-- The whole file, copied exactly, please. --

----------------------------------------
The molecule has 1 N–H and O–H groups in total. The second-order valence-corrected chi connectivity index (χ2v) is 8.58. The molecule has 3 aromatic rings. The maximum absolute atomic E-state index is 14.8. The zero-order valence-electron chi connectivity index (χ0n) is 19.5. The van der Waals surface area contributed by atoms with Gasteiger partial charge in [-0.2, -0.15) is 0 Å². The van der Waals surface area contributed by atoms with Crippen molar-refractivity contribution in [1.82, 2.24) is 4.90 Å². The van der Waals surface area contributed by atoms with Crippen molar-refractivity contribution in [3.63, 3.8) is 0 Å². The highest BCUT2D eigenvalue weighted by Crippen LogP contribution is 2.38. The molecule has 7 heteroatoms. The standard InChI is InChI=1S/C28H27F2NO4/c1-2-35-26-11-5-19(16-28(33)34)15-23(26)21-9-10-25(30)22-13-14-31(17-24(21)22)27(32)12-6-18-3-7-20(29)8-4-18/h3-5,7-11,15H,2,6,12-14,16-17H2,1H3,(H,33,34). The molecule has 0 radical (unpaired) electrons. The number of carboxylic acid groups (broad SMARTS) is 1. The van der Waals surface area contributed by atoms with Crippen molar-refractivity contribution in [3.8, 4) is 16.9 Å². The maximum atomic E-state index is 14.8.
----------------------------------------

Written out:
The molecule has 1 N–H and O–H groups in total. The second-order valence-corrected chi connectivity index (χ2v) is 8.58. The molecule has 3 aromatic rings. The maximum absolute atomic E-state index is 14.8. The zero-order valence-electron chi connectivity index (χ0n) is 19.5. The van der Waals surface area contributed by atoms with Gasteiger partial charge in [-0.2, -0.15) is 0 Å². The van der Waals surface area contributed by atoms with Crippen molar-refractivity contribution in [1.82, 2.24) is 4.90 Å². The van der Waals surface area contributed by atoms with Crippen molar-refractivity contribution in [3.63, 3.8) is 0 Å². The highest BCUT2D eigenvalue weighted by Crippen LogP contribution is 2.38. The molecule has 7 heteroatoms. The standard InChI is InChI=1S/C28H27F2NO4/c1-2-35-26-11-5-19(16-28(33)34)15-23(26)21-9-10-25(30)22-13-14-31(17-24(21)22)27(32)12-6-18-3-7-20(29)8-4-18/h3-5,7-11,15H,2,6,12-14,16-17H2,1H3,(H,33,34). The molecule has 0 radical (unpaired) electrons. The number of carboxylic acid groups (broad SMARTS) is 1. The van der Waals surface area contributed by atoms with Crippen molar-refractivity contribution in [3.8, 4) is 16.9 Å². The maximum atomic E-state index is 14.8.